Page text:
Marissa Hank ‘20
The year is 1939 in the Kingdom of Italy. Guido Orefice, (played by Roberto Benigi), recently arrived in the city to work with his uncle in a restaurant. Upon arrival, Guido falls in love with Dora (played by Nicoletta Braschi), a woman who is engaged to a rich but arrogant local government official. Guido’s comical yet sharp characteristics allow him to set up many “coincidental” run-ins to show his interest in her. After crashing her engagement party and humiliating Dora’s mother and fiancé, Guido wins over Dora with his charisma. Soon they are married and have a son named Giosuè (played by Giorgio Cantarini).
When the effects of World War II reach their city, their peaceful lives are shattered. On Giosuè’s birthday, Guido, his uncle and Giosuè are seized by Nazi soldiers. Along with other Jews, they are forced onto a train taking them to a concentration camp. Once Dora discovers the tragic news, she immediately rushes to the train station and courageously forces the guards to allow her on the train with her family.
However, men and women are forced into separate parts of the camp. Therefore, during their internment, Guido and Dora never see one another. Nevertheless, Guido ensures that Dora knows he and Giosuè are safe by sending either symbolic or literal messages to Dora via the camp’s loudspeaker. Even in horrific living conditions, their love transcends the tragedies forced upon them by the Nazi regime.
While in the camp, Guido manipulates the truth of their situation in order to protect his son. Guido explains to Giosuè that the camp is a complicated game in which he must perform the tasks Guido gives him. Each of the tasks will earn them points and whoever gets to 1,000 points first will win a real tank. His father tells him that if he cries, complains that he wants his mother or says that he is hungry, he will lose points, while quiet boys, who hide from the camp guards, earn extra points. At times, Giosuè is reluctant to believe that the camp is an elaborate game, but Guido always convinces him to continue believing. Guido, without faltering, maintains this approach until the end. In the chaos of shutting down the camp as the Allied Forces draw near, Guido tells his son to stay in a box until everybody has left. Guido persuades Giosuè to stay hidden by informing him that they have reached 1,000 points, but staying hidden overnight is the final task that will ensure their victory—thus, they have a chance to win the tank.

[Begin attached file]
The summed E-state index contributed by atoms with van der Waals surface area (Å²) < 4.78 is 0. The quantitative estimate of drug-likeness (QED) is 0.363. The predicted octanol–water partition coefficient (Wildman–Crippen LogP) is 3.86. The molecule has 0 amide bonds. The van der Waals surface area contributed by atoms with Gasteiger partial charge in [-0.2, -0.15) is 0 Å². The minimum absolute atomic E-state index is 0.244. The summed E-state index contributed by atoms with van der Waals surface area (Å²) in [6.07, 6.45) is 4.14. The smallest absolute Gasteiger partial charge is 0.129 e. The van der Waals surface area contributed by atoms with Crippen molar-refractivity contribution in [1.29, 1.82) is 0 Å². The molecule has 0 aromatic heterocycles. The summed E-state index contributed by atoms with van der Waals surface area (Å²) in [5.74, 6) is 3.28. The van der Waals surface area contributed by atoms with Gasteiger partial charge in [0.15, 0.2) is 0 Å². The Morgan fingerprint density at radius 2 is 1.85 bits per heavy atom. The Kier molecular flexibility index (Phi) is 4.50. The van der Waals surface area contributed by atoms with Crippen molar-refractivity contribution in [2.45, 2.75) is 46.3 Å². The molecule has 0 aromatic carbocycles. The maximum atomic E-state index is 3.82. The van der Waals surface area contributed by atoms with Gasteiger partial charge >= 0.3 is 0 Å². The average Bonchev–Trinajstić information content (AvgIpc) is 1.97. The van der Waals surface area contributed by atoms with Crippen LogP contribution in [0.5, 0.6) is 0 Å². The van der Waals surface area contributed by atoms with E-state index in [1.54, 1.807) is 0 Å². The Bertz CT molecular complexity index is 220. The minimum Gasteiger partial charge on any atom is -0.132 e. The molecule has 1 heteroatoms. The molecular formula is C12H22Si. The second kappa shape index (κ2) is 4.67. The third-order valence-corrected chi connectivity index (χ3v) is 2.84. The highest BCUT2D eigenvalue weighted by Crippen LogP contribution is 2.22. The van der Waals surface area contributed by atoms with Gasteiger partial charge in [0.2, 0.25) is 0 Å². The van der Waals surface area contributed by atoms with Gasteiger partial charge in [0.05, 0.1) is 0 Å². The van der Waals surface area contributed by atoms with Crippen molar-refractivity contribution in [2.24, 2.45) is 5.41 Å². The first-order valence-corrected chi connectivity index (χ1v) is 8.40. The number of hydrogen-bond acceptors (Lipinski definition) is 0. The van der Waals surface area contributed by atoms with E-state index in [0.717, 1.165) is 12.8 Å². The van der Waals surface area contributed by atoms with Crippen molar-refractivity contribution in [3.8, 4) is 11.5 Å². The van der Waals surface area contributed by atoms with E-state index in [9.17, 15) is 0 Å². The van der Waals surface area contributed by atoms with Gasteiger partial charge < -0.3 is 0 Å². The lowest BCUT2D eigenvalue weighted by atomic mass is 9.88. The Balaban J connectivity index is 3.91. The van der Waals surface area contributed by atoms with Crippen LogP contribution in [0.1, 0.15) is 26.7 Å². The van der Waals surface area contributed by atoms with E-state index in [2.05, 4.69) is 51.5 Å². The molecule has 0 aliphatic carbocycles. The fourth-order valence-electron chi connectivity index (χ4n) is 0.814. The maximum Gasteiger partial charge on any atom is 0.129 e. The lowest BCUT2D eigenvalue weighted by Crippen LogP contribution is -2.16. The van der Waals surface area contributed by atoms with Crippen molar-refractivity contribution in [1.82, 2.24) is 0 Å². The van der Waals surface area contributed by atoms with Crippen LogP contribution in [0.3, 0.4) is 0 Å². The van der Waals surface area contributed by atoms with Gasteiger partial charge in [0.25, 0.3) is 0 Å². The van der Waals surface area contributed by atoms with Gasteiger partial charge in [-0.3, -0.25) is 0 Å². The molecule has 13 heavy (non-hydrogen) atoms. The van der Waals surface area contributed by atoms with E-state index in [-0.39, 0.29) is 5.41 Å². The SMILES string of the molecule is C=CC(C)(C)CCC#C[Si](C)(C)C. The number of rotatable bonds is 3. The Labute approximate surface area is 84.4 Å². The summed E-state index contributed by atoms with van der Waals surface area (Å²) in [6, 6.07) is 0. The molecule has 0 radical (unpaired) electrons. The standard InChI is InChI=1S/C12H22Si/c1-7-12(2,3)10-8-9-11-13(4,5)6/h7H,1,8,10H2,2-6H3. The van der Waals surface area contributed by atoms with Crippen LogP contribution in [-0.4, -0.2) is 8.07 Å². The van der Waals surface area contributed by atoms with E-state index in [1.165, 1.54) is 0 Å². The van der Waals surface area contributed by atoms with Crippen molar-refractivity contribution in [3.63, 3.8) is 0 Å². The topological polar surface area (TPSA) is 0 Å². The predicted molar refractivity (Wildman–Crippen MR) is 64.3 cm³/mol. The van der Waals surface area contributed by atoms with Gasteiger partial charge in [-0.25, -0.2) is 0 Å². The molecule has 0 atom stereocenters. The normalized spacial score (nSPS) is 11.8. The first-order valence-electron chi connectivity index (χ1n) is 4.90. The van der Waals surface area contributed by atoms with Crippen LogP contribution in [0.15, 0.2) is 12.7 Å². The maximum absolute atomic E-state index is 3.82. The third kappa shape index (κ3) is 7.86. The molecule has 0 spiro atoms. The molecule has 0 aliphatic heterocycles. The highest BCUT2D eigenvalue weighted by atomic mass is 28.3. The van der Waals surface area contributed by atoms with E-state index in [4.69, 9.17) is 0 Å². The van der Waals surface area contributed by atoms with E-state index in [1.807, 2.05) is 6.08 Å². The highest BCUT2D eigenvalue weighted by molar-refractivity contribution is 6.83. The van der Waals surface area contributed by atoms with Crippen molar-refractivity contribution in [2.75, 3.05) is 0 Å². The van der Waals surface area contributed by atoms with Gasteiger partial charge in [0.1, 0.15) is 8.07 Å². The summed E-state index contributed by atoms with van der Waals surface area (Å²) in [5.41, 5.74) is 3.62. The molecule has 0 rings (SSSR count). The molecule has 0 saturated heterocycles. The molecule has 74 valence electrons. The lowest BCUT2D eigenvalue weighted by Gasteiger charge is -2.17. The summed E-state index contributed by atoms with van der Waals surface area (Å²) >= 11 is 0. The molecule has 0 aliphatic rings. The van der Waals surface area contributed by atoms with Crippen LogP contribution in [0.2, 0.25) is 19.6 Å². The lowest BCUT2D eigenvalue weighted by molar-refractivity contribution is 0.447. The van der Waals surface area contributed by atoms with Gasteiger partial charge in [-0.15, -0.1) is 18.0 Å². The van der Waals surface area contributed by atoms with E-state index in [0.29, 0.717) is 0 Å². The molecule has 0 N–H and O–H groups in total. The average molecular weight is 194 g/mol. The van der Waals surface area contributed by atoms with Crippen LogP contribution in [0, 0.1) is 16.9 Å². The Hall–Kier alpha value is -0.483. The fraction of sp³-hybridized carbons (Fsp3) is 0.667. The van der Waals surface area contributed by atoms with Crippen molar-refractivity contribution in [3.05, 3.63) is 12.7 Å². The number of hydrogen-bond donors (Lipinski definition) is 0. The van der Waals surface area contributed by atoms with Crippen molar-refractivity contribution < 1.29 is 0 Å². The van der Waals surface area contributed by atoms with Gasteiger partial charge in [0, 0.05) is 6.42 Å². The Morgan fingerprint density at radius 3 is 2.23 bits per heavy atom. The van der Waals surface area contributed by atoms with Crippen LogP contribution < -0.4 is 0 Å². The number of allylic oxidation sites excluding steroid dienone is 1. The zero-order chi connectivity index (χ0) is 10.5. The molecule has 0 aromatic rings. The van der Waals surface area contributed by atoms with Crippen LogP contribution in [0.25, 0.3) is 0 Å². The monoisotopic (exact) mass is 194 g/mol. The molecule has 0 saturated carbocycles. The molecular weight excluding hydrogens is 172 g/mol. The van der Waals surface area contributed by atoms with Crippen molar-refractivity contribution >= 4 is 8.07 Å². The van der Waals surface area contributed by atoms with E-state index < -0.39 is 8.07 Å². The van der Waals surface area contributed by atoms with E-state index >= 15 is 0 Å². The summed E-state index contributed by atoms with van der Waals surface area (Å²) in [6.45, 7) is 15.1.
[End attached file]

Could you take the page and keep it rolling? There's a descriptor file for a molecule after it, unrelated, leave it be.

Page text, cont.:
Upon the film’s release, critic Tom Dawson argued, “Benigni’s sentimental fantasy diminishes the suffering of Holocaust victims.” However, in my opinion, this critique leaves an unfair presumption that the suffering of Holocaust survivors was glazed over in this film, and that is false. The poignancy of this film lies within the moments where the audience sympathizes with the agonies, hard labor and pain these people are faced with. What makes this film stand out among others of its kind is the idea of protection and love.
Guido was aware that his young son wouldn’t understand the harsh realities of the Nazi regime and wouldn’t be able to comprehend how he could be hated for being Jewish. Guido understood that if his son knew the truth he would not only be more unhappy and complain, but his life would be put at risk. By turning these dark circumstances into a game, Guido knew that he could protect his child’s life. Guido wanted his son to leave this horrific experience with his heart beating and his outlook on life optimistic. The greatest gift Guido could give Giosuè is the knowledge that life is beautiful, even in the face of oppression.
In the current global political climate, as darkness hangs over the thoughts of many, this film stands as a testament that the power of love carries hope that humanity will prevail.